Nick: Are there particular headlines coming out of the work done on children’s and youth’s development as earth stewards?
The headlines for the past decade have been about today’s children and youth being disconnected from nature, about the need to foster place-based (local) connections between children and nature, and about the incredible youth climate movement taking place around the world.
Nick: What was the genesis for the publication of “Tomorrow’s Earth Stewards”?
While there are excellent websites and programs that support good ways to connect children, youth and nature, the focus of these websites and programs can be so broad as to lose the focus on stewardship, and virtually all the websites and programs adopt a fairly ethnocentric perspective rather than an international perspective. Furthermore, when discussing climate change, very little is said to foster in children and youth an eco-restoration way of thinking about climate change. The genesis, then, had to do with offering a web magazine that was international in scope with an emphasis on an eco-restoration way of thinking about stewardship.
Nick: What types of content and/or resources are on this new online magazine and what may be unique or special about its mission and offerings?
Tomorrow’s Earth Stewards offers articles on interesting and important programs and methods found in different parts of the world. For example, in the inaugural edition, there are articles on programs in China, Africa, and Scotland – as well as in the U.S.. There are also what we call “ideas” articles that help readers understand better what is meant by an eco-restoration paradigm or approach and what is meant by a developmental perspective or approach. And there are films and ebooks that can be shared with children and youth – as well as reviews of children’s books. Together, the materials provide a special way of thinking about children, youth and earth stewardship, one that is decidedly international, emphasizing eco-restoration, developmental in a particular sense of developmental – all infused with the delights and inspiration coming from an artistic approach to providing visuals and explaining ideas and programs.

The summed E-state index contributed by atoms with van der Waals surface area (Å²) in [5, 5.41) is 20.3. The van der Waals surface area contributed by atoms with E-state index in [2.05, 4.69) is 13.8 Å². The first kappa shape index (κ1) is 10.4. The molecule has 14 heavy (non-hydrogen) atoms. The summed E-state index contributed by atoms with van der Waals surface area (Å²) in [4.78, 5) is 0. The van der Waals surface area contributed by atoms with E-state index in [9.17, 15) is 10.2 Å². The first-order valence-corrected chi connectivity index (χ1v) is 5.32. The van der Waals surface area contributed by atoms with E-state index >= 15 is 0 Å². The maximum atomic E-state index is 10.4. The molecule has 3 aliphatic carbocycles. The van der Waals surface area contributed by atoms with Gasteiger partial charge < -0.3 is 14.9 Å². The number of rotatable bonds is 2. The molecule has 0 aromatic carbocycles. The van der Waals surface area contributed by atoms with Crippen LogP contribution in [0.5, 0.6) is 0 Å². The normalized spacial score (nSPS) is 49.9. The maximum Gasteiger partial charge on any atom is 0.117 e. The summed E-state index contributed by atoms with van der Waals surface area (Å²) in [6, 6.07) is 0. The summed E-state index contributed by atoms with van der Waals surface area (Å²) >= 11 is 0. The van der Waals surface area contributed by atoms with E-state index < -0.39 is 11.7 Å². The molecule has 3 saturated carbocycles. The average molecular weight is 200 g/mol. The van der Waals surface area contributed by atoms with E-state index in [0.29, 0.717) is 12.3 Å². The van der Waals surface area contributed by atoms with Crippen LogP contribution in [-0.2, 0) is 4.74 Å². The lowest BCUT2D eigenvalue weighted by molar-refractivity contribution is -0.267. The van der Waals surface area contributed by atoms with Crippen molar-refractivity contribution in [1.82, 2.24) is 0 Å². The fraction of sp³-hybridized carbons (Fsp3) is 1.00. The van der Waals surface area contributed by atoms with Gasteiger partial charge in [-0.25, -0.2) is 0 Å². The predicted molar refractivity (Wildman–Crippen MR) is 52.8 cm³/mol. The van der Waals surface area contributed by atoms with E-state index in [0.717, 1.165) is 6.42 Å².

Nick: What do you hope the Tomorrow’s Earth Stewards web magazine will contribute to the field and to the movement?
My hope is that the web magazine will contribute not just information but also inspiration for those already involved in supporting children’s and youth’s development as earth stewards – and that it will eventually interest others to do the same. We are today at a crossroads in how we relate to the natural world and our planet. We can remain thinking and doing in the same old ways and suffer severe consequences, or we can change and become the caring partners with nature that we were always intended to be or, at least that we were evolved to be. Survival of the fittest no longer should mean survival of those who can dominate. We are at last coming to the realization that survival of the fittest means survival of those who can cooperate. This is a wonderful message coming from a variety of sources, including the natural sciences. It is also a wonderful message for every child and youth to hear, consider and eventually live by so as to become earth stewards.T